Our Grantees

We support partners advancing patient-centered, innovative, evidence-based solutions to make the greatest impact on the crisis. Our grantees are educating health care providers, patients, and the public, developing innovative and effective treatment models, and informing payment and other policies to ensure access to care.

Experiences of Opioid Treatment Programs in Delivering Telemedicine Services During the COVID-19 Pandemic

PI: Sarah Hunter, PhD

Amount: $61,098
Timeline: May – July 2020

Due to the COVID-19 pandemic, many opioid treatment programs (OTP) have had to rapidly transition from in-person care to telemedicine. Researchers at RAND will be conducting a qualitative study to explore providers’ experiences, the different modalities being offered, barriers encountered, and future plans. The study’s findings will inform the ongoing COVID-19 response and elicit lessons learned and policy recommendations for the future of OUD treatment.

Integrating Medications for Opioid Use Disorder into Primary Medical Care: Innovative Payer and Provider Strategies for Improving Treatment Engagement, Retention, Outcomes, and Disparities

PI: Stephen Crystal, PhD

Amount: $525,000
Timeline: February 2020 – 2022

New Jersey’s Medicaid program eliminated prior authorization requirements for buprenorphine, increased reimbursement for intake assessments, and now pays for navigation and peer support services. This evaluation will assess whether these changes have made care more accessible and improved treatment outcomes, helping to inform payers looking for ways to encourage primary care providers to offer medications for opioid use disorder.

Lowering Barriers, Saving Lives, Reclaiming Health: Integrating Medications for Opioid Use Disorder

PI: Lara Weinstein, MD, MPH, DrPH

Amount: $540,676
Timeline: February 2020 – 2022

Thomas Jefferson University’s low barrier medications for opioid use disorder program integrates primary and behavioral health care services, making it easier for the homeless and other marginalized populations to access treatment. In partnership with Project HOME and Pathways to Housing PA, it plans to expand access to the model, study its effectiveness, and offer learning opportunities for resident physicians, medical students, and physician assistant students.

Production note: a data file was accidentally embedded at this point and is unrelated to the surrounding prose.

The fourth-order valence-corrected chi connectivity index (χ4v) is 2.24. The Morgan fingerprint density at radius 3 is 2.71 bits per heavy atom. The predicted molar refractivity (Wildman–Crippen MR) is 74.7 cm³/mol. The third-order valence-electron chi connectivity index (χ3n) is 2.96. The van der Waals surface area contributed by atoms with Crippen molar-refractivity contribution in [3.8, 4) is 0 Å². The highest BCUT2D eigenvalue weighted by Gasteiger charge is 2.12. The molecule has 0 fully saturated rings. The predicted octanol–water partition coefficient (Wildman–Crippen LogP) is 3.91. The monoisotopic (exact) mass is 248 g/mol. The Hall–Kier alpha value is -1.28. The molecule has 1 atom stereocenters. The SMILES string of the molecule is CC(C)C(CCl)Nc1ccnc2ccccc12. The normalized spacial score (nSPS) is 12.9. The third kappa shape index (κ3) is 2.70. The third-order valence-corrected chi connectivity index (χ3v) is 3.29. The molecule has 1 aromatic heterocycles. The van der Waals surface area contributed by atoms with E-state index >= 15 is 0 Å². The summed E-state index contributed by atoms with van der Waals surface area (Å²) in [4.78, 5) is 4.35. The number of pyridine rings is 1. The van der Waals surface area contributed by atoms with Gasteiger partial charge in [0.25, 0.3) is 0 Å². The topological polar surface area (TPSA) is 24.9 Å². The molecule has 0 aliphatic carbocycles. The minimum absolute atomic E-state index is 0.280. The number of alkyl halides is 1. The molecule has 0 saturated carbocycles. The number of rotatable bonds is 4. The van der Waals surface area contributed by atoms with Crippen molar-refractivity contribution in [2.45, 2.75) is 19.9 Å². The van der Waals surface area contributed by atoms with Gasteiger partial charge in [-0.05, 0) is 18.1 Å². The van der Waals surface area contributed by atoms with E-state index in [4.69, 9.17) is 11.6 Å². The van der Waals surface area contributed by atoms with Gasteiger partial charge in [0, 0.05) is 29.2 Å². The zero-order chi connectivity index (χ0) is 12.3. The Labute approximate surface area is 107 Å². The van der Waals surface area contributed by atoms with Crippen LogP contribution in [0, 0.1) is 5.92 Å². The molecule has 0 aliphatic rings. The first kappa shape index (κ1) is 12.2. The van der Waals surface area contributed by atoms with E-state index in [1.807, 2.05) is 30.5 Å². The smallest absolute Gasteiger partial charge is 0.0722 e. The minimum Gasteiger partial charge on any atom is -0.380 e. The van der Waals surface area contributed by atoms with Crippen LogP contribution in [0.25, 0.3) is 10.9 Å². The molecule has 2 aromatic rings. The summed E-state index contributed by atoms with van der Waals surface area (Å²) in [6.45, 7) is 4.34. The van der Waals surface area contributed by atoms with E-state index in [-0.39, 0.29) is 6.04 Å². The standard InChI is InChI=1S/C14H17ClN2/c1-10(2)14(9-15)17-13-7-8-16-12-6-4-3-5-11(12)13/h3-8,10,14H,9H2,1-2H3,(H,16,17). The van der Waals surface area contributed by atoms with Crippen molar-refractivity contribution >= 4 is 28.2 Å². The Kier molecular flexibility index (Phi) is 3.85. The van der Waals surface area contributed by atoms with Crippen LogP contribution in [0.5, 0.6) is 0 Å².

Strategic Plans to Combat Opioid Use Disorder in the State of Alabama

PI: Li Li, MD, PhD

Amount: $410,266
Timeline: March 2020 – 2022

The University of Alabama at Birmingham is using a variety of tools — from educational modules and waiver training to telemedicine consultation — to prepare a cadre of primary care providers at their hospital and in a network of community health centers in Alabama to provide medications for opioid use disorder.

Treatment with Buprenorphine through Telemedicine in a Rural Criminal Justice Setting

PI: Eric Weintraub, MD

Amount: $600,000
Timeline: April 2020 – 2022

Addiction medicine specialists at the University of Maryland will be leveraging telemedicine to deliver medications for opioid use disorder to inmates at three rural detention centers on Maryland’s Eastern Shore and will be working to ensure continuity of care for inmates upon release, when they are at high risk of overdoses.

Jenna's Project: Supporting Women's Re-entry to Society from Prison and Re-connection with Children

PI: Hendrée Jones, PhD

Amount: $428,899
Timeline: March 2020 – September 2021

Jenna’s Project supports women with opioid use disorder who are leaving prison with the aim of helping them avoid overdose and improve their financial stability and independence. The program will introduce women to a treatment and recovery program prior to release and connect them with support and treatment resources for six months to increase their chances for success.